Defeating Gender-Based Challenges in the Workplace

An increasing number of businesses are recognizing the skills and perspectives that women bring to sales. However, even in 2020 women still face gender-based challenges in the workplace. The good news is this: Even though you may face challenges, you can take affirmative steps to present yourself positively and set yourself up for career success.

Here are eight common challenges—and how you can address them.

1. Gender stereotypes about your ability to do the work.

Even well-intentioned people can sometimes make assumptions about women solely based on gender. For example, someone might believe—consciously or unconsciously— that women are inherently passive, or that they are not capable of handling complex technologies. A colleague might assume that you are more junior than you are, or that you don’t know a particular skill.

This is frustrating, but usually, the best way to deal with it is to show up and demonstrate your competence. Over time, most people will begin to see you as an individual with a lot to offer rather than as just a woman.

lIn cases where someone persists in making comments that question your ability, you might choose to explicitly call out the behavior yourself: “You know, I have worked in this field for x years and I know how to do this.” You can also talk to a trusted college or supervisor about how best to proceed.

2. Being excluded from networking events.

In recent years most companies have become more conscious about holding networking events in mixed-gender spaces. However, you still might experience a situation in which a key networking event takes place in a space that feels exclusive—such as a gentleman’s club or golf club. This can adversely impact your professional opportunities in small, often unseen ways.

If that happens, you have the right to talk with the person organizing the event and alert them to the problem. Say, “I and many other women don’t feel very comfortable in that space. Can we hold an event somewhere else?” If you are worried about blowback, turn to a supervisor or HR representative to intervene.

3. Gossip about how you obtained your position.

Gossip is endemic in most workplaces, and it’s not always harmless. Some women must deal with gossip about how they obtained a promotion.

To deal with this, it’s usually best to ignore the rumors at first. A lot of gossip dies off when it is not fed. You might also ask a few trusted colleagues to stand up for you when these conversations erupt.

If the rumors persist, consider confronting the person or department who is fueling the gossip. People often become shamed when confronted with their behavior. Ask them directly why they are spreading rumors.

If you don’t feel comfortable with direct confrontation—or if there are too many gossipers to deal with on your own—talk to your supervisor or another senior person in the organization. They can help dispel rumors and reprimand people who promote them maliciously.

4. Challenges asking for and receiving a promotion.

Many women struggle to ask for a promotion. Managers may suggest men over women when a position opens up. This causes women’s careers to stall in relation to their male peers. To overcome this problem, you need to be very deliberate in asking for a promotion. Let your direct supervisor know about your career goals and check in with them periodically. Ask directly, “what do I need to do to get a promotion?” This will help you come up with a game plan and puts your name in the manager’s mind when the topic of promotions arises.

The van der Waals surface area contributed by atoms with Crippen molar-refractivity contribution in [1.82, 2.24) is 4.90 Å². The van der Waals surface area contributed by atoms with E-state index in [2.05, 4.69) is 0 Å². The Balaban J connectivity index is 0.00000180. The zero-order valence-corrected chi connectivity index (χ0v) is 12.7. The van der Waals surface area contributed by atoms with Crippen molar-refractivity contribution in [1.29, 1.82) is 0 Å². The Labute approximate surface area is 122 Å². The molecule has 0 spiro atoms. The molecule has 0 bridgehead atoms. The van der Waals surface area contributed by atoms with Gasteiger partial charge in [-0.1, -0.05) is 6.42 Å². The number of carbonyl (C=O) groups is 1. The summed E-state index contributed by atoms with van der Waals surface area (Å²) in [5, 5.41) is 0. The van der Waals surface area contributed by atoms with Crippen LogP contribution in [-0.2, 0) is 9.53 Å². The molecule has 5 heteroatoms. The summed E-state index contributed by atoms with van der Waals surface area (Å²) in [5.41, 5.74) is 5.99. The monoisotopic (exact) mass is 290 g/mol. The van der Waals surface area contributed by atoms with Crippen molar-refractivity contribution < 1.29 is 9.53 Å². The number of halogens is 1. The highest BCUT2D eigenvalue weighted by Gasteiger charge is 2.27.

5. Being underpaid relative to your male peers.

Data persistently shows that women are paid less than men across all fields, although this is less of a concern for sales roles with standard contracts.

An increasing number of organizations are making salary data available. Use this data to determine if your salary is on par to what men at your level are earning. If this information is not available, ask men you trust how much they are making. If you do find out that you are underpaid, raise the issue with your supervisor. Be matter-of-fact in how you approach the issue and draw on available data: “I have learned that most men in my position are making X more than me. Can we address that?”

6. Sexual harassment.

Unfortunately, sexual harassment is still a common experience in the workplace. If you’ve experienced this, read up on your company’s sexual harassment policy and go through the steps for reporting it. Following the protocol is a better option than trying to solve the problem on your own.

If your company does not have a clearly defined policy, talk to an HR representative. They can help you figure out how to deal with the situation effectively, without undue stress.

7. Feelings of imposter syndrome.

Imposter syndrome—the feeling that you aren’t qualified to hold your current position—can be anxiety-inducing. It is important to note that many men also experience imposter syndrome, but it is probably more common among women.

To deal with this, make a list of all your qualifications and successes. You might save positive feedback from supervisors and customers. Keep adding to the list and consult it when your feelings become overwhelming.

8. Feeling ignored and talked over in group meetings.

It’s common for women to struggle to be heard in group meetings. Try preparing your comments ahead of time so that you’re ready to jump in when appropriate. In some cases, it’s helpful to discuss this problem with the group leader or someone else in the group. Ask for them to create opportunities for everyone to contribute. Skilled leaders should know how to do this.

Having to deal with any of these perceptions and situations can be highly stressful. To navigate the workplace successfully, develop a strong support system and confidence in your ability to advocate for yourself. With support in place, you can deal with these gender-based challenges.